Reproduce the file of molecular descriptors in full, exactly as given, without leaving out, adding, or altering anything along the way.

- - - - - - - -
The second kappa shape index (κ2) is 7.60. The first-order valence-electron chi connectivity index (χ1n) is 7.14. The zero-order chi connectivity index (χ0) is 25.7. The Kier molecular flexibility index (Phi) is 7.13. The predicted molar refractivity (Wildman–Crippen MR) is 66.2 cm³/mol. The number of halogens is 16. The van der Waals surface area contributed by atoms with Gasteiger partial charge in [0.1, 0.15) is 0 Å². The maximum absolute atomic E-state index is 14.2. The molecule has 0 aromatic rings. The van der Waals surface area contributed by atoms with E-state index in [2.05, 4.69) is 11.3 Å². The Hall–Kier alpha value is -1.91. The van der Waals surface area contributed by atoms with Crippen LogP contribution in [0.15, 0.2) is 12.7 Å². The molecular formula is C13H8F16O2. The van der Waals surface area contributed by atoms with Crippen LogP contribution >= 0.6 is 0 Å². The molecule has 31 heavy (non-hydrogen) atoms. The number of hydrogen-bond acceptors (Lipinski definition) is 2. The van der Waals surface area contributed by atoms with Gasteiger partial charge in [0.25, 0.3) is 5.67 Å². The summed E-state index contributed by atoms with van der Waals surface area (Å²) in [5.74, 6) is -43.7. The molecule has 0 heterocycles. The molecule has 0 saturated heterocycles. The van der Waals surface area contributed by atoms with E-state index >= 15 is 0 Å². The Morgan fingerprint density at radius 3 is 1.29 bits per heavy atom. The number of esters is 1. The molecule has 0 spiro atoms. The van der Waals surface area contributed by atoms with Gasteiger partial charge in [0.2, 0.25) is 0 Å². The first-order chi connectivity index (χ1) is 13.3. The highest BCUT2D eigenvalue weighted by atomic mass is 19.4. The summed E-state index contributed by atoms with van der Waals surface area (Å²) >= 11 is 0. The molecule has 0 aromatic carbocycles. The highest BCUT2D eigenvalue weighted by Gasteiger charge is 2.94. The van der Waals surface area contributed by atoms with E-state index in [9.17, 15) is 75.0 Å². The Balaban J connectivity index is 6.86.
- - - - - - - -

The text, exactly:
The second kappa shape index (κ2) is 7.60. The first-order valence-electron chi connectivity index (χ1n) is 7.14. The zero-order chi connectivity index (χ0) is 25.7. The Kier molecular flexibility index (Phi) is 7.13. The predicted molar refractivity (Wildman–Crippen MR) is 66.2 cm³/mol. The number of halogens is 16. The van der Waals surface area contributed by atoms with Gasteiger partial charge in [0.1, 0.15) is 0 Å². The maximum absolute atomic E-state index is 14.2. The molecule has 0 aromatic rings. The van der Waals surface area contributed by atoms with E-state index in [2.05, 4.69) is 11.3 Å². The Hall–Kier alpha value is -1.91. The van der Waals surface area contributed by atoms with Crippen LogP contribution in [0.15, 0.2) is 12.7 Å². The molecular formula is C13H8F16O2. The van der Waals surface area contributed by atoms with Crippen LogP contribution >= 0.6 is 0 Å². The molecule has 31 heavy (non-hydrogen) atoms. The number of hydrogen-bond acceptors (Lipinski definition) is 2. The van der Waals surface area contributed by atoms with Gasteiger partial charge in [0.25, 0.3) is 5.67 Å². The summed E-state index contributed by atoms with van der Waals surface area (Å²) in [5.74, 6) is -43.7. The molecule has 0 heterocycles. The molecule has 0 saturated heterocycles. The van der Waals surface area contributed by atoms with E-state index >= 15 is 0 Å². The Morgan fingerprint density at radius 3 is 1.29 bits per heavy atom. The number of esters is 1. The molecule has 0 spiro atoms. The van der Waals surface area contributed by atoms with Gasteiger partial charge in [0.2, 0.25) is 0 Å². The first-order chi connectivity index (χ1) is 13.3. The highest BCUT2D eigenvalue weighted by atomic mass is 19.4. The summed E-state index contributed by atoms with van der Waals surface area (Å²) >= 11 is 0. The molecule has 0 aromatic carbocycles. The highest BCUT2D eigenvalue weighted by Gasteiger charge is 2.94. The van der Waals surface area contributed by atoms with E-state index in [9.17, 15) is 75.0 Å². The Balaban J connectivity index is 6.86.